Higher plants possess multiple members of the phytochrome family of red, far-red light sensors to modulate plant growth and development according to competition from neighbors. The phytochrome family is composed of the light-labile phyA and several light-stable members (phyB-phyE in Arabidopsis). phyA accumulates to high levels in etiolated seedlings and is essential for young seedling establishment under a dense canopy. In photosynthetically active seedlings high levels of phyA counteract the shade avoidance response. phyA levels are maintained low in light-grown plants by a combination of light-dependent repression of PHYA transcription and light-induced proteasome-mediated degradation of the activated photoreceptor. Light-activated phyA is transported from the cytoplasm where it resides in darkness to the nucleus where it is needed for most phytochrome-induced responses. Here we show that phyA is degraded by a proteasome-dependent mechanism both in the cytoplasm and the nucleus. However, phyA degradation is significantly slower in the cytoplasm than in the nucleus. In the nucleus phyA is degraded in a proteasome-dependent mechanism even in its inactive Pr (red light absorbing) form, preventing the accumulation of high levels of nuclear phyA in darkness. Thus, light-induced degradation of phyA is in part controlled by a light-regulated import into the nucleus where the turnover is faster. Although most phyA responses require nuclear phyA it might be useful to maintain phyA in the cytoplasm in its inactive form to allow accumulation of high levels of the light sensor in etiolated seedlings.
Structure and function of plant photoreceptors.
Signaling photoreceptors use the information contained in the absorption of a photon to modulate biological activity in plants and a wide range of organisms. The fundamental-and as yet imperfectly answered-question is, how is this achieved at the molecular level? We adopt the perspective of biophysicists interested in light-dependent signal transduction in nature and the three-dimensional structures that underpin signaling. Six classes of photoreceptors are known: light-oxygen-voltage (LOV) sensors, xanthopsins, phytochromes, blue-light sensors using flavin adenine dinucleotide (BLUF), cryptochromes, and rhodopsins. All are water-soluble proteins except rhodopsins, which are integral membrane proteins; all are based on a modular architecture except cryptochromes and rhodopsins; and each displays a distinct, light-dependent chemical process based on the photochemistry of their nonprotein chromophore, such as isomerization about a double bond (xanthopsins, phytochromes, and rhodopsins), formation or rupture of a covalent bond (LOV sensors), or electron transfer (BLUF sensors and cryptochromes).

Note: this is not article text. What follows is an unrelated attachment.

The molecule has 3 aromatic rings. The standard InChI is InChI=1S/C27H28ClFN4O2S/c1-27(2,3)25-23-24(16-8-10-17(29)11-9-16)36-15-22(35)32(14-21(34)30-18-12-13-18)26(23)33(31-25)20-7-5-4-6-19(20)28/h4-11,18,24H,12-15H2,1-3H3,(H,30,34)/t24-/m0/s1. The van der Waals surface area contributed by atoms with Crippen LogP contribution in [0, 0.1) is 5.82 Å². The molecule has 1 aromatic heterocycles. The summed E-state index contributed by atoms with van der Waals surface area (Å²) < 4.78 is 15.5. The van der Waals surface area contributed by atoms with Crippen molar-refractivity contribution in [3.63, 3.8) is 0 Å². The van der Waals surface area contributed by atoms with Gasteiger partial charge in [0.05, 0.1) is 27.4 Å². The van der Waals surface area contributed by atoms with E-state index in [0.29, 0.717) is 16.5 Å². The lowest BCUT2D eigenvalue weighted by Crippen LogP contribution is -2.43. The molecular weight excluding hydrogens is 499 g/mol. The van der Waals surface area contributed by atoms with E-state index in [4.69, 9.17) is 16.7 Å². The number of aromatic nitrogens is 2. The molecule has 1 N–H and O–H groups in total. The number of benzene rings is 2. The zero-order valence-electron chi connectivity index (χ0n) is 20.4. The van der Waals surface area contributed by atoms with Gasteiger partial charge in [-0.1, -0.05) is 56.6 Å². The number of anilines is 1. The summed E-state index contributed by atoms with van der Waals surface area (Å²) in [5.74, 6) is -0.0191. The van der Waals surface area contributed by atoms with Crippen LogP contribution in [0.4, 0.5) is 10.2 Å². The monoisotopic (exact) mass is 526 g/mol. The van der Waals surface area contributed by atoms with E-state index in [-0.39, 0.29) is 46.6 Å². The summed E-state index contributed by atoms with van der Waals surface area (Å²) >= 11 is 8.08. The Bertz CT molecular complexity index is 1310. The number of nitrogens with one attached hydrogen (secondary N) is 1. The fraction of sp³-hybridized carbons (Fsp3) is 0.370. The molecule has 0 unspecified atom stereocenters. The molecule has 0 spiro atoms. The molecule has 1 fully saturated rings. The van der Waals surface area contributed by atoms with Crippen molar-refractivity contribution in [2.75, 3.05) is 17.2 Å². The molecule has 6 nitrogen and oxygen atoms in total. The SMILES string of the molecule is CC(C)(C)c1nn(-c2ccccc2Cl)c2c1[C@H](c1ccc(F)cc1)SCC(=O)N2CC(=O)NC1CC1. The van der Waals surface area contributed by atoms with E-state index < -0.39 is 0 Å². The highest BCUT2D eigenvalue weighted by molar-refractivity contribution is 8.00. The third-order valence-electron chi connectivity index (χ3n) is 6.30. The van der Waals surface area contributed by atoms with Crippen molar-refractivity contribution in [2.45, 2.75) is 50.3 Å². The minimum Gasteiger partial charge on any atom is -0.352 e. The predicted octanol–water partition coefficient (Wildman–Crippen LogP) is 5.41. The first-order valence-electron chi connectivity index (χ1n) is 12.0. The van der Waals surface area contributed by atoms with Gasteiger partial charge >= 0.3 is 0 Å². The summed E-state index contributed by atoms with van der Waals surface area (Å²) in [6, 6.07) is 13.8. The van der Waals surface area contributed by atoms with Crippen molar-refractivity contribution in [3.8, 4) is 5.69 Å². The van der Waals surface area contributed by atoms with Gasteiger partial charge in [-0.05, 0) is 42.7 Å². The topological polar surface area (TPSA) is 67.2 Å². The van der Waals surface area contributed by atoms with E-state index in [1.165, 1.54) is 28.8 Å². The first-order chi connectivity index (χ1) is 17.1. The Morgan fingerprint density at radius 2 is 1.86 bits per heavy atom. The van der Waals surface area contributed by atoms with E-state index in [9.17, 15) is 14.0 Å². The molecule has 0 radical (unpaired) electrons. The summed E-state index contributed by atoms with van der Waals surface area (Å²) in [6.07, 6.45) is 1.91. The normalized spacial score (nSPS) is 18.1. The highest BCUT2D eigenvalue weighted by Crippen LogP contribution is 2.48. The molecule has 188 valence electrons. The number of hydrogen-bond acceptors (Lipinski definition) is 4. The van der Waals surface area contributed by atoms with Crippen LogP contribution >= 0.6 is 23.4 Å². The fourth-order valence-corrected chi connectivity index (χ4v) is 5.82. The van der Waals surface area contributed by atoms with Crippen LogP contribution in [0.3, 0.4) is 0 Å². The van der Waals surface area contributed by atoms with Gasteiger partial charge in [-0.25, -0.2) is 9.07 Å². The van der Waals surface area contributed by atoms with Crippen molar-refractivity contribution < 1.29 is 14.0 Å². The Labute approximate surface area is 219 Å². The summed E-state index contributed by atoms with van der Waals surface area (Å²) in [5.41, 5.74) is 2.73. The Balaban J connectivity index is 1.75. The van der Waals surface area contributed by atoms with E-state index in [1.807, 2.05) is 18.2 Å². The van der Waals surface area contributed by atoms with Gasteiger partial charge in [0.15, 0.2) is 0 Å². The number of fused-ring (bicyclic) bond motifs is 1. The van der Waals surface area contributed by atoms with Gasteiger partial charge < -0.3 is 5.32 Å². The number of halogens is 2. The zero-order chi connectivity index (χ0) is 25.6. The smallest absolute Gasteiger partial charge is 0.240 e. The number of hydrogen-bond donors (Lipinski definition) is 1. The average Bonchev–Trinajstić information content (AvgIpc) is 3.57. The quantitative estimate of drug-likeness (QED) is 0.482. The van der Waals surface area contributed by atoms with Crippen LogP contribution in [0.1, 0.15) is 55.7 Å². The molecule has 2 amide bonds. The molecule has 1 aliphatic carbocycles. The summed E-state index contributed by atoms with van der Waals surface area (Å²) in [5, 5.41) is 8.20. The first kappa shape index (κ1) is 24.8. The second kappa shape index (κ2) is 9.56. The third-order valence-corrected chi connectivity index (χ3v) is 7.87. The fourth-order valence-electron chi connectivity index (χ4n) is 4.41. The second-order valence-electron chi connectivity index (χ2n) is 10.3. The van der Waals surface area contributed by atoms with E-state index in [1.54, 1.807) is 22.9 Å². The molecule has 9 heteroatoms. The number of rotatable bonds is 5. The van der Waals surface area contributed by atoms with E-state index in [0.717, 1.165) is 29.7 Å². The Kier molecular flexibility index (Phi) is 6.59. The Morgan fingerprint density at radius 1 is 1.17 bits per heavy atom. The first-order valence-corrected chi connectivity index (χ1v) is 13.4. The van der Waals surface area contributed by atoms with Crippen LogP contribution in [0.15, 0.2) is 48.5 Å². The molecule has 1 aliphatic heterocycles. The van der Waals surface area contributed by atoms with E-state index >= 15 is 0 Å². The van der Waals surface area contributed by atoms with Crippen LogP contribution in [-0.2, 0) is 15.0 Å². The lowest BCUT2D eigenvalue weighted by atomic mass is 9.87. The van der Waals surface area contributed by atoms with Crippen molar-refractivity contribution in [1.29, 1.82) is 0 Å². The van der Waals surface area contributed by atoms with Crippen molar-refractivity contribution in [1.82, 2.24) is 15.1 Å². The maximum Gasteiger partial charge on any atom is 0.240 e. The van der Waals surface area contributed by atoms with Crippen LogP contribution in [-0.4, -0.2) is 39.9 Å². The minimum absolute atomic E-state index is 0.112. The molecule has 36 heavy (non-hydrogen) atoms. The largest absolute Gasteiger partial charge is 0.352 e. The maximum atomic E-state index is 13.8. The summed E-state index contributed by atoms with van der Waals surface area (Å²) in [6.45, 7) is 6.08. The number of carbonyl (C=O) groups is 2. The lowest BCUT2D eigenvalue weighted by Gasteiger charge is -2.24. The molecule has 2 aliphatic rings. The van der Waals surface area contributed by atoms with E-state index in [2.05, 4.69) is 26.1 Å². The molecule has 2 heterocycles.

Light activation as a method of regulating and studying gene expression.
Recently, several advances have been made in the activation and deactivation of gene expression using light. These developments are based on the application of small molecule inducers of gene expression, antisense- or RNA interference-mediated gene silencing, and the photochemical control of proteins regulating gene function. The majority of the examples employ a classical 'caging technology', through the chemical installation of a light-removable protecting group on the biological molecule (small molecule, oligonucleotide, or protein) of interest and rendering it inactive. UV light irradiation then removes the caging group and activates the molecule, enabling control over gene activity with high spatial and temporal resolution.